As we wrap up professional development plan season in teacher-land, let us remember that it's the little things we do as PEOPLE that make all the difference to the children in our care.
Just because I have a passion for X doesn't mean that doing X is going to advance my skill and proficiency at helping students do Y. X might look good on a resume, and be good for career advancement to adminstration, but making hard decisions that make the adults in our schools uncomfortable often are the most student-friendly.
As a couple examples...
If you are hyper-focised on classroom management and eliminating distractions, you might target locking-up student devices as a strategy to ensure attention and engagement. We give up a lot of control when we allow students the freedom to use their electronic devices as they choose in the hallway or commons, but we trade it some for more convenient opportunities for kids to complete school work or communicate with their teachers or classmates. You may end up coming looking like you don't have "control," but if you've coached your students in appropriate usage and times for usage, the KIDS are better off.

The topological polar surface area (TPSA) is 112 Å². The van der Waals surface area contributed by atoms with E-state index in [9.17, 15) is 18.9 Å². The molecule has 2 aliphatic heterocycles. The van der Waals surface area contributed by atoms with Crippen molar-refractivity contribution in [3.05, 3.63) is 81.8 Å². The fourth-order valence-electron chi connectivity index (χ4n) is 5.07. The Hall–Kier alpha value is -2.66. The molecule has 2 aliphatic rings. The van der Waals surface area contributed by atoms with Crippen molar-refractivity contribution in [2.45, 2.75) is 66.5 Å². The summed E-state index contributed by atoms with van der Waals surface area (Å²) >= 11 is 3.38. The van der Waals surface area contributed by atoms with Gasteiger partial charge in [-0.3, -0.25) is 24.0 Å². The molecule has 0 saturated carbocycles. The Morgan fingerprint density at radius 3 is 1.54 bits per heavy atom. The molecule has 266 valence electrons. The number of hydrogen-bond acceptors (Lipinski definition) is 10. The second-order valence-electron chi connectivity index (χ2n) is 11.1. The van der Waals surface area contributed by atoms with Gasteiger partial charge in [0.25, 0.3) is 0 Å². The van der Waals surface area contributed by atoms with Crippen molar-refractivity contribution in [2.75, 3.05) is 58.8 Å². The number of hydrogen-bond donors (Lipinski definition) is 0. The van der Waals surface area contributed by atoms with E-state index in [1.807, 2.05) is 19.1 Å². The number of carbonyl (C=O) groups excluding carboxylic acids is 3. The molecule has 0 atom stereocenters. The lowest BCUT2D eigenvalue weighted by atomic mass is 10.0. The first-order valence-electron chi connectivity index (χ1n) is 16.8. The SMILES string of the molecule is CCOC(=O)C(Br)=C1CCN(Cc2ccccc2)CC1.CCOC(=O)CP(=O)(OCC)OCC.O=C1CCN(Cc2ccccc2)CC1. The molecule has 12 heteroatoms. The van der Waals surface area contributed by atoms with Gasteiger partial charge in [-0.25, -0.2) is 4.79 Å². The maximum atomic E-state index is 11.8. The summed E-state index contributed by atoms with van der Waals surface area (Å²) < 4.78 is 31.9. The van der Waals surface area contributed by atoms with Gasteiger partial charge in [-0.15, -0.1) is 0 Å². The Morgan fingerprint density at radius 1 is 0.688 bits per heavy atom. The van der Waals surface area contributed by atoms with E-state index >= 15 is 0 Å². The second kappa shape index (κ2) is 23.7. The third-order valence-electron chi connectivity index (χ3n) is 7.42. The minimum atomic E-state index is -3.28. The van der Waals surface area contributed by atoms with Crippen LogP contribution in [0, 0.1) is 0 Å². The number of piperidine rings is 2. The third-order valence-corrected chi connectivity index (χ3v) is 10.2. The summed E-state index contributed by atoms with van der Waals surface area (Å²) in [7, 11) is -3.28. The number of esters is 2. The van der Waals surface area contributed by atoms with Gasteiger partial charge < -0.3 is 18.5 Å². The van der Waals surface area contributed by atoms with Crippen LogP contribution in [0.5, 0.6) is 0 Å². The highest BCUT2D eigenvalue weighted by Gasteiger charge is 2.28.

It's certainly not sexy, and not usually effective in promoting and engaging higher-order thinking, but can you leave room in your professional planning that some days students might need a worksheet (with answers/solutions) to gain practice and feedback?
My own goal on my professional development plan is related to engaging kids in vague, "ungoogle-able" questions that require them to find and sort through information and then choose from procedural skills to apply in their problem-solving process. I'm really excited about this goal, and in the long term its best for kids to have these skills, but I know some days I'm going to need to step back and give more support than I really want to or think they need. In the Disney version of your classroom, kids always respond well to your efforts and initiatives, and always appreciate higher standards for learning. That often happens in reality, but there are also those kids with those days that need a relationship more than they need rigor.
Our goals can sometimes stand in opposition to students' legitimate will to learn - on those days its important to remember that my relationship with a student endures in my legacy far longer than the lesson for the week.